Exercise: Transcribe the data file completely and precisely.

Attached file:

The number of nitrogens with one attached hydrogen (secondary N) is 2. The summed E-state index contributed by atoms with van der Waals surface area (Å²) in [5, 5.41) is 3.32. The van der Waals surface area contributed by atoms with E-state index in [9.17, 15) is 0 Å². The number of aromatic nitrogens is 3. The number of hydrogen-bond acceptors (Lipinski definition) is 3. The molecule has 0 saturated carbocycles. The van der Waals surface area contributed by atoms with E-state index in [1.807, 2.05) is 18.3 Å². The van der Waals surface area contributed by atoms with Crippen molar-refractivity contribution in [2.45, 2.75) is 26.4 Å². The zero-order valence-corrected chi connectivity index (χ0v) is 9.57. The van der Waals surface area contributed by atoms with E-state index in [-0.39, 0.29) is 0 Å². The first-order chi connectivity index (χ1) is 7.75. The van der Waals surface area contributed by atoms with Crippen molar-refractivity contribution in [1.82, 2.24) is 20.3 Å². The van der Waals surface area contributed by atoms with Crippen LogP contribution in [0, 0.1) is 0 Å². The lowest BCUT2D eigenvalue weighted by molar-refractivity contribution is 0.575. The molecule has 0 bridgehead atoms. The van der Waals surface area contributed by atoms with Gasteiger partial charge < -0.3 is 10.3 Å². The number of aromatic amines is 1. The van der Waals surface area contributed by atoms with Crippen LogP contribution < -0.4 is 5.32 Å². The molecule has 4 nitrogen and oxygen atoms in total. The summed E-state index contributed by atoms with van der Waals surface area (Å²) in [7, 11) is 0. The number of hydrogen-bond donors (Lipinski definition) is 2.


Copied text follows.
The number of nitrogens with one attached hydrogen (secondary N) is 2. The summed E-state index contributed by atoms with van der Waals surface area (Å²) in [5, 5.41) is 3.32. The van der Waals surface area contributed by atoms with E-state index in [9.17, 15) is 0 Å². The number of aromatic nitrogens is 3. The number of hydrogen-bond acceptors (Lipinski definition) is 3. The molecule has 0 saturated carbocycles. The van der Waals surface area contributed by atoms with E-state index in [1.807, 2.05) is 18.3 Å². The van der Waals surface area contributed by atoms with Crippen molar-refractivity contribution in [2.45, 2.75) is 26.4 Å². The zero-order valence-corrected chi connectivity index (χ0v) is 9.57. The van der Waals surface area contributed by atoms with E-state index in [-0.39, 0.29) is 0 Å². The first-order chi connectivity index (χ1) is 7.75. The van der Waals surface area contributed by atoms with Crippen molar-refractivity contribution in [1.82, 2.24) is 20.3 Å². The van der Waals surface area contributed by atoms with Crippen LogP contribution in [0, 0.1) is 0 Å². The lowest BCUT2D eigenvalue weighted by molar-refractivity contribution is 0.575. The molecule has 0 bridgehead atoms. The van der Waals surface area contributed by atoms with Gasteiger partial charge < -0.3 is 10.3 Å². The number of aromatic amines is 1. The van der Waals surface area contributed by atoms with Crippen LogP contribution < -0.4 is 5.32 Å². The molecule has 4 nitrogen and oxygen atoms in total. The summed E-state index contributed by atoms with van der Waals surface area (Å²) in [7, 11) is 0. The number of hydrogen-bond donors (Lipinski definition) is 2.